The irony of the approvals announced Thursday is that they are coming from an agency that has served as a longtime foe of the industry via enforcement actions and lawsuits targeting some of the biggest players.

And for years the SEC denied applications to create spot ETFs tied directly to cryptocurrencies.

A key development that changed the calculus for the SEC came last August when one of the ETF applicants, Grayscale, won a key legal victory over the SEC.

Grayscale had sued the SEC in 2022 after it wasn't allowed to convert its Grayscale Bitcoin Trust (GBTC) into a spot bitcoin offering.

Its core argument was that the agency had already approved exchange-traded products that held bitcoin futures contracts and thus had "acted arbitrarily and capriciously."

A three-judge panel of the District of Columbia Court of Appeals in Washington sided with Grayscale, saying the firm had "advanced substantial evidence" its product was similar to bitcoin futures ETFs previously approved by the SEC.

UNITED STATES - SEPTEMBER 27: SEC Chair Gary Gensler testifies during the House Financial Services Committee hearing titled
SEC Chair Gary Gensler. (Tom Williams/CQ-Roll Call, Inc via Getty Images) (Tom Williams via Getty Images)

That forced the SEC to reconsider Grayscale’s spot bitcoin ETF application, along with others filed by rival money managers.

When the SEC approved the bitcoin products in January, SEC Chair Gary Gensler made it clear that his agency "did not approve or endorse bitcoin" and called the decision "the most sustainable path forward" following the key court defeat.

Gensler mentioned this turn again during a speech he delivered Thursday morning in Washington, saying "after probably two dozen orders from the Commission, D.C. circuit took a different view and we took that into consideration and pivoted."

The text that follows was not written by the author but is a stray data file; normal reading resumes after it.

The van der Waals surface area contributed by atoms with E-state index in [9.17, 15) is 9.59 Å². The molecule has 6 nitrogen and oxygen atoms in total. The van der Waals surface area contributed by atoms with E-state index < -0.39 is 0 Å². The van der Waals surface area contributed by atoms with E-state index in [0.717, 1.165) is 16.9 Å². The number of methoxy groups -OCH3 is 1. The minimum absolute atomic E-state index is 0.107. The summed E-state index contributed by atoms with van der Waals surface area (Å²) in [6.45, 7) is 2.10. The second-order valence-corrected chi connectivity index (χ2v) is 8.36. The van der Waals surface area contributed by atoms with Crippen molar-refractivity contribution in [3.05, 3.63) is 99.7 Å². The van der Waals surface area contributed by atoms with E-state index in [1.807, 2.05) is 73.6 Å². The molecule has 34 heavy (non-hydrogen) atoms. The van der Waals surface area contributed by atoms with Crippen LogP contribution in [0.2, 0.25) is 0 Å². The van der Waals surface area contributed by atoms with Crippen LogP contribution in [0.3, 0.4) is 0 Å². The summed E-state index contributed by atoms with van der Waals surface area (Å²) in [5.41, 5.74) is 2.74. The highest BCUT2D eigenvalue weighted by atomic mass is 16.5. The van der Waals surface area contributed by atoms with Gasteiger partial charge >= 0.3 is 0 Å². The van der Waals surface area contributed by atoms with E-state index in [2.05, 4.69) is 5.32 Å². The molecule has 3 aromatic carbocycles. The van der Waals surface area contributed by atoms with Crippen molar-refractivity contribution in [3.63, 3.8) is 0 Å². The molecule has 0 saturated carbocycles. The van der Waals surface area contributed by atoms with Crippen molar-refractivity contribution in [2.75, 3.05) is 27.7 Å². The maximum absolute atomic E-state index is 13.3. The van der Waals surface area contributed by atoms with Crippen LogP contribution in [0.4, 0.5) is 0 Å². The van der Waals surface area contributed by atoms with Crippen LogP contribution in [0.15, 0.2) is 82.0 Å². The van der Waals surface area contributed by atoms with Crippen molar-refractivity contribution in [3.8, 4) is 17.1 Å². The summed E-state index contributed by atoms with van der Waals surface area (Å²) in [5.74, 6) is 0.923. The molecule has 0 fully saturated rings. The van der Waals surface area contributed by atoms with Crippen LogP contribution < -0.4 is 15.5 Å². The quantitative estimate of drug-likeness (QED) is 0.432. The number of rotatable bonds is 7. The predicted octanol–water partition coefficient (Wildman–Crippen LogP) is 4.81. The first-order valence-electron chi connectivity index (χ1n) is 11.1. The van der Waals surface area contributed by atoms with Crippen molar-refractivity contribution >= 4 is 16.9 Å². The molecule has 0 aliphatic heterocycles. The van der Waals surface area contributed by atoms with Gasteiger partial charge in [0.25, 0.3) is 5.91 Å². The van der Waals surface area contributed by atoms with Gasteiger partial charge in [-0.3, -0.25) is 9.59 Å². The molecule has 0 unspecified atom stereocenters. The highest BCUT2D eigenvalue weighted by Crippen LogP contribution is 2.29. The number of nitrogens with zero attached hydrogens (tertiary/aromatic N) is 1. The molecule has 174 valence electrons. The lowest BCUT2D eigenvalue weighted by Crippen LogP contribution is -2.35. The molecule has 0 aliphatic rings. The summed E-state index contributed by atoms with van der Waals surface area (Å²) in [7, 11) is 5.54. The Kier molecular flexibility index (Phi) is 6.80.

The signs that approvals might be coming for ether ETFs had intensified this week when SEC staff began sending comments to exchanges that planned to list the products, including Nasdaq and CBOE.

One clear request the agency made of applicants was to revise their products so that ether held by the issuer could not be staked to earn an additional yield.

Ether has a market capitalization of more than $450 billion, accounting for approximately 18% of crypto's total market value, according to CoinMarketCap. The cryptocurrency is the native coin for the ethereum blockchain.

Unlike bitcoin, its blockchain uses a verification and governance structure known as proof of work. That means instead of cryptocurrency mining, ethereum transactions are verified by users who deposit their ether in return for yields in a process known as staking. Ether has yet to be labeled as a non-security asset by the SEC.

For the crypto market, the implication of the approval is that “people will start betting on which crypto asset will be the next ETF” according to Sean Farrell, head of crypto strategy at Fundstrat.

“I am certain that there will now be criteria that can be met by other [crypto] assets and should that criteria be met, there's now precedent that there can be an ETF brought to market,” Farrell added.

David Hollerith is a senior reporter for Yahoo Finance covering banking, crypto, and other areas in finance.